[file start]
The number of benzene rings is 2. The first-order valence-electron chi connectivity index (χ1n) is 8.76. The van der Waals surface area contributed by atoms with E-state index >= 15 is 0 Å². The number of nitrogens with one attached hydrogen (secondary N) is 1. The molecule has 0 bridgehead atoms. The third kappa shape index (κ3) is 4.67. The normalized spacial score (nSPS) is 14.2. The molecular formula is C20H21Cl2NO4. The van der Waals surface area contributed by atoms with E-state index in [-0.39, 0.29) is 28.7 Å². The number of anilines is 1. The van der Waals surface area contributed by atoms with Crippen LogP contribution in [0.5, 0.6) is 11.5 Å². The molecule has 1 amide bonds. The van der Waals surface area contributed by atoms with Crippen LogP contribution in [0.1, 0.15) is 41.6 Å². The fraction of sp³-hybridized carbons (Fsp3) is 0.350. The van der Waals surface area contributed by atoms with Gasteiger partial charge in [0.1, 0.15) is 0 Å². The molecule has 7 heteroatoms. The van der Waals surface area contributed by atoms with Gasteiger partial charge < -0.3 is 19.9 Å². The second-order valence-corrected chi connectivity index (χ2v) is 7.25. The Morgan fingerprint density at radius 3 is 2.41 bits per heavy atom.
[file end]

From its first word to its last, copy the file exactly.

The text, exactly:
The number of benzene rings is 2. The first-order valence-electron chi connectivity index (χ1n) is 8.76. The van der Waals surface area contributed by atoms with E-state index >= 15 is 0 Å². The number of nitrogens with one attached hydrogen (secondary N) is 1. The molecule has 0 bridgehead atoms. The third kappa shape index (κ3) is 4.67. The normalized spacial score (nSPS) is 14.2. The molecular formula is C20H21Cl2NO4. The van der Waals surface area contributed by atoms with E-state index in [-0.39, 0.29) is 28.7 Å². The number of anilines is 1. The van der Waals surface area contributed by atoms with Crippen LogP contribution in [0.5, 0.6) is 11.5 Å². The molecule has 1 amide bonds. The van der Waals surface area contributed by atoms with Crippen LogP contribution in [0.1, 0.15) is 41.6 Å². The fraction of sp³-hybridized carbons (Fsp3) is 0.350. The van der Waals surface area contributed by atoms with Gasteiger partial charge in [0.1, 0.15) is 0 Å². The molecule has 7 heteroatoms. The van der Waals surface area contributed by atoms with Gasteiger partial charge < -0.3 is 19.9 Å². The second-order valence-corrected chi connectivity index (χ2v) is 7.25. The Morgan fingerprint density at radius 3 is 2.41 bits per heavy atom.